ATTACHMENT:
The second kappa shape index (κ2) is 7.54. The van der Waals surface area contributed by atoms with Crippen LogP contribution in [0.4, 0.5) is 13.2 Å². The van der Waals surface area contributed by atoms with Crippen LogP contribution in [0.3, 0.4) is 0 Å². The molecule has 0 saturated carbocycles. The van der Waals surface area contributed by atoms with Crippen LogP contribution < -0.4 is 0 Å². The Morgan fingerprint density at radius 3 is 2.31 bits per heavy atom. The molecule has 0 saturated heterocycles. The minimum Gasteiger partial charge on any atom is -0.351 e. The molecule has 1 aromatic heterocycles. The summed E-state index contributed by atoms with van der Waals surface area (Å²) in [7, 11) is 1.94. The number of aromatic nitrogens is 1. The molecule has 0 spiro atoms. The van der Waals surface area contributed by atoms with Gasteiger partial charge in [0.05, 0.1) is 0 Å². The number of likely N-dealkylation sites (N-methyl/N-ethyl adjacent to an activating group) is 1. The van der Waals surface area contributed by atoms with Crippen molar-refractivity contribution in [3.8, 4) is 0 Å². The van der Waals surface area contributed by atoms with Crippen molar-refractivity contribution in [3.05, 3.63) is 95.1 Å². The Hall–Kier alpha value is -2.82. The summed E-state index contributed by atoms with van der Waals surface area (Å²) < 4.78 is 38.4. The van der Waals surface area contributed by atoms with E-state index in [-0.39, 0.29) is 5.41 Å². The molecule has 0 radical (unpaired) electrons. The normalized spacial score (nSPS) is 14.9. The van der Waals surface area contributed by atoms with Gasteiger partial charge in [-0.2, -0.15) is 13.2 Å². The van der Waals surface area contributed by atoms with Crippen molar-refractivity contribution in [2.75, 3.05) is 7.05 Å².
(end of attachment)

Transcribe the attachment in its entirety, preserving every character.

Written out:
The second kappa shape index (κ2) is 7.54. The van der Waals surface area contributed by atoms with Crippen LogP contribution in [0.4, 0.5) is 13.2 Å². The van der Waals surface area contributed by atoms with Crippen LogP contribution in [0.3, 0.4) is 0 Å². The molecule has 0 saturated carbocycles. The van der Waals surface area contributed by atoms with Crippen LogP contribution < -0.4 is 0 Å². The Morgan fingerprint density at radius 3 is 2.31 bits per heavy atom. The molecule has 0 saturated heterocycles. The minimum Gasteiger partial charge on any atom is -0.351 e. The molecule has 1 aromatic heterocycles. The summed E-state index contributed by atoms with van der Waals surface area (Å²) in [7, 11) is 1.94. The number of aromatic nitrogens is 1. The molecule has 0 spiro atoms. The van der Waals surface area contributed by atoms with Gasteiger partial charge in [0.05, 0.1) is 0 Å². The number of likely N-dealkylation sites (N-methyl/N-ethyl adjacent to an activating group) is 1. The van der Waals surface area contributed by atoms with Crippen molar-refractivity contribution in [3.8, 4) is 0 Å². The van der Waals surface area contributed by atoms with Crippen molar-refractivity contribution in [3.05, 3.63) is 95.1 Å². The Hall–Kier alpha value is -2.82. The summed E-state index contributed by atoms with van der Waals surface area (Å²) < 4.78 is 38.4. The van der Waals surface area contributed by atoms with E-state index in [-0.39, 0.29) is 5.41 Å². The molecule has 0 radical (unpaired) electrons. The normalized spacial score (nSPS) is 14.9. The van der Waals surface area contributed by atoms with Gasteiger partial charge in [-0.2, -0.15) is 13.2 Å². The van der Waals surface area contributed by atoms with Crippen molar-refractivity contribution in [2.75, 3.05) is 7.05 Å².